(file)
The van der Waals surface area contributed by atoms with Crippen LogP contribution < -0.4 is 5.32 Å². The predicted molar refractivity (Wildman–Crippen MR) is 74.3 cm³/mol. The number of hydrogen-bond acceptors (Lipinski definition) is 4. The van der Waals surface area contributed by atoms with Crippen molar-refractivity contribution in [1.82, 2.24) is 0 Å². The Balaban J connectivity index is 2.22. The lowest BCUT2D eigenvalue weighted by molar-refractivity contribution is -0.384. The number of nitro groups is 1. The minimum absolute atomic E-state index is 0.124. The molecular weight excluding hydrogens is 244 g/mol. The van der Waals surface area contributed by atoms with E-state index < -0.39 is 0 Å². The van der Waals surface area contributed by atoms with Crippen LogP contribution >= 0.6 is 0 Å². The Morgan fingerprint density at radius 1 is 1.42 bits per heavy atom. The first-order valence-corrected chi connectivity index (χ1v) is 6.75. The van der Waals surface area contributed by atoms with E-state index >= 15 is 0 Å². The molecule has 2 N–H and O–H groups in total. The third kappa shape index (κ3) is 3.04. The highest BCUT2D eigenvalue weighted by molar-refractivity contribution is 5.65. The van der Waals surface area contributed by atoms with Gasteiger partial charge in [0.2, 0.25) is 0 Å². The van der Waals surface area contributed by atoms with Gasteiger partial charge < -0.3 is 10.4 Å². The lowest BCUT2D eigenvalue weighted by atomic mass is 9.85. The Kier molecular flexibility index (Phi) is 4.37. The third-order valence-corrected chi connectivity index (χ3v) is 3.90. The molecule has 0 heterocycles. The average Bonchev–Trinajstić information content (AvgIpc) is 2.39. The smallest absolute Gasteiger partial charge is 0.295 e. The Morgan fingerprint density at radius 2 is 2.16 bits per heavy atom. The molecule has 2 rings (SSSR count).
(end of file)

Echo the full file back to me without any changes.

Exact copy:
The van der Waals surface area contributed by atoms with Crippen LogP contribution < -0.4 is 5.32 Å². The predicted molar refractivity (Wildman–Crippen MR) is 74.3 cm³/mol. The number of hydrogen-bond acceptors (Lipinski definition) is 4. The van der Waals surface area contributed by atoms with Crippen molar-refractivity contribution in [1.82, 2.24) is 0 Å². The Balaban J connectivity index is 2.22. The lowest BCUT2D eigenvalue weighted by molar-refractivity contribution is -0.384. The number of nitro groups is 1. The minimum absolute atomic E-state index is 0.124. The molecular weight excluding hydrogens is 244 g/mol. The van der Waals surface area contributed by atoms with E-state index < -0.39 is 0 Å². The van der Waals surface area contributed by atoms with Crippen LogP contribution >= 0.6 is 0 Å². The Morgan fingerprint density at radius 1 is 1.42 bits per heavy atom. The first-order valence-corrected chi connectivity index (χ1v) is 6.75. The van der Waals surface area contributed by atoms with E-state index >= 15 is 0 Å². The molecule has 2 N–H and O–H groups in total. The third kappa shape index (κ3) is 3.04. The highest BCUT2D eigenvalue weighted by molar-refractivity contribution is 5.65. The van der Waals surface area contributed by atoms with Gasteiger partial charge in [0.2, 0.25) is 0 Å². The van der Waals surface area contributed by atoms with Gasteiger partial charge < -0.3 is 10.4 Å². The lowest BCUT2D eigenvalue weighted by atomic mass is 9.85. The Kier molecular flexibility index (Phi) is 4.37. The third-order valence-corrected chi connectivity index (χ3v) is 3.90. The molecule has 0 heterocycles. The average Bonchev–Trinajstić information content (AvgIpc) is 2.39. The smallest absolute Gasteiger partial charge is 0.295 e. The Morgan fingerprint density at radius 2 is 2.16 bits per heavy atom. The molecule has 2 rings (SSSR count).